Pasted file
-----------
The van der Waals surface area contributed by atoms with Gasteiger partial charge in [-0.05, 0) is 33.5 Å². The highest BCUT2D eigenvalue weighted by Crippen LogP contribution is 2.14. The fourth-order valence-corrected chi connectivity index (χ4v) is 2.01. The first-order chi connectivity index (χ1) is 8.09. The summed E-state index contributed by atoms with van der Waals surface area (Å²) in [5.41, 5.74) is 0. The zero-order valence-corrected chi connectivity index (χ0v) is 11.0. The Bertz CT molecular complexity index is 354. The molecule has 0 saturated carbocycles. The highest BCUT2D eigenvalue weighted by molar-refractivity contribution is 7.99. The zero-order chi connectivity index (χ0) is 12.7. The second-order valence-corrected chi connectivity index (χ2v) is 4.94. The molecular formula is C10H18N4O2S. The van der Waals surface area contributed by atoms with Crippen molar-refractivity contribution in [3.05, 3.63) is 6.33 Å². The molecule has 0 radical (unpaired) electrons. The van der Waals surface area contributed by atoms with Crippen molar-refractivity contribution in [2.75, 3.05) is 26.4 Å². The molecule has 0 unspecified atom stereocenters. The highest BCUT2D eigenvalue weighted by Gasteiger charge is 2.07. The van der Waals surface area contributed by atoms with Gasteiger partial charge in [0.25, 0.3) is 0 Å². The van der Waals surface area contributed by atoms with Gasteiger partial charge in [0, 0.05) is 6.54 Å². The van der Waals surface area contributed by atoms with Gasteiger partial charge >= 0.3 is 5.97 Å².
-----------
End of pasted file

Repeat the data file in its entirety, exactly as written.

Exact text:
The van der Waals surface area contributed by atoms with Gasteiger partial charge in [-0.05, 0) is 33.5 Å². The highest BCUT2D eigenvalue weighted by Crippen LogP contribution is 2.14. The fourth-order valence-corrected chi connectivity index (χ4v) is 2.01. The first-order chi connectivity index (χ1) is 8.09. The summed E-state index contributed by atoms with van der Waals surface area (Å²) in [5.41, 5.74) is 0. The zero-order valence-corrected chi connectivity index (χ0v) is 11.0. The Bertz CT molecular complexity index is 354. The molecule has 0 saturated carbocycles. The highest BCUT2D eigenvalue weighted by molar-refractivity contribution is 7.99. The zero-order chi connectivity index (χ0) is 12.7. The second-order valence-corrected chi connectivity index (χ2v) is 4.94. The molecular formula is C10H18N4O2S. The van der Waals surface area contributed by atoms with Crippen molar-refractivity contribution in [3.05, 3.63) is 6.33 Å². The molecule has 0 radical (unpaired) electrons. The van der Waals surface area contributed by atoms with Crippen molar-refractivity contribution in [2.75, 3.05) is 26.4 Å². The molecule has 0 unspecified atom stereocenters. The highest BCUT2D eigenvalue weighted by Gasteiger charge is 2.07. The van der Waals surface area contributed by atoms with Gasteiger partial charge in [0.25, 0.3) is 0 Å². The van der Waals surface area contributed by atoms with Gasteiger partial charge in [0, 0.05) is 6.54 Å². The van der Waals surface area contributed by atoms with Gasteiger partial charge >= 0.3 is 5.97 Å².